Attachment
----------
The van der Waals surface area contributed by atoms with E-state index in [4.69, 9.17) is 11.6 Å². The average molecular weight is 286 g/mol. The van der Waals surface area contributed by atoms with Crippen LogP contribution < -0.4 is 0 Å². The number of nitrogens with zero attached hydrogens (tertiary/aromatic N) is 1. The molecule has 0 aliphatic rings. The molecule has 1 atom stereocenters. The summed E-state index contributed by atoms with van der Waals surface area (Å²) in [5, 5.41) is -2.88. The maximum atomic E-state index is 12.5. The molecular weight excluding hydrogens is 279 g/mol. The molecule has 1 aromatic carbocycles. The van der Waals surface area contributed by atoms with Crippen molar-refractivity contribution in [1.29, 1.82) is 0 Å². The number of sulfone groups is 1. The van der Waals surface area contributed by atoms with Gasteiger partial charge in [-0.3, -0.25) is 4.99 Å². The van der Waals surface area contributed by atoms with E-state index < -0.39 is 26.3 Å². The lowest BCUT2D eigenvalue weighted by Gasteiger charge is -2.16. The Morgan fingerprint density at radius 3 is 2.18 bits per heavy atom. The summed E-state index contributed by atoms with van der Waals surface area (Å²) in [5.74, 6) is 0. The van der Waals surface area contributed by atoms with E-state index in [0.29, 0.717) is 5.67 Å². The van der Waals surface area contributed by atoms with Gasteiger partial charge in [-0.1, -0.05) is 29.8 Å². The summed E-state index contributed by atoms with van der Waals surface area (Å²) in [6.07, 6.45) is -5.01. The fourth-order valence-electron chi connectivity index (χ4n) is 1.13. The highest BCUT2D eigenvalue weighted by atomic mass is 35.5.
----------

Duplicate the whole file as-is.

The van der Waals surface area contributed by atoms with E-state index in [4.69, 9.17) is 11.6 Å². The average molecular weight is 286 g/mol. The van der Waals surface area contributed by atoms with Crippen LogP contribution < -0.4 is 0 Å². The number of nitrogens with zero attached hydrogens (tertiary/aromatic N) is 1. The molecule has 0 aliphatic rings. The molecule has 1 atom stereocenters. The summed E-state index contributed by atoms with van der Waals surface area (Å²) in [5, 5.41) is -2.88. The maximum atomic E-state index is 12.5. The molecular weight excluding hydrogens is 279 g/mol. The molecule has 1 aromatic carbocycles. The van der Waals surface area contributed by atoms with Crippen molar-refractivity contribution in [1.29, 1.82) is 0 Å². The number of sulfone groups is 1. The van der Waals surface area contributed by atoms with Gasteiger partial charge in [-0.3, -0.25) is 4.99 Å². The van der Waals surface area contributed by atoms with E-state index < -0.39 is 26.3 Å². The lowest BCUT2D eigenvalue weighted by Gasteiger charge is -2.16. The Morgan fingerprint density at radius 3 is 2.18 bits per heavy atom. The summed E-state index contributed by atoms with van der Waals surface area (Å²) in [5.74, 6) is 0. The van der Waals surface area contributed by atoms with E-state index in [0.29, 0.717) is 5.67 Å². The van der Waals surface area contributed by atoms with Gasteiger partial charge in [-0.1, -0.05) is 29.8 Å². The summed E-state index contributed by atoms with van der Waals surface area (Å²) in [6.07, 6.45) is -5.01. The fourth-order valence-electron chi connectivity index (χ4n) is 1.13. The highest BCUT2D eigenvalue weighted by atomic mass is 35.5.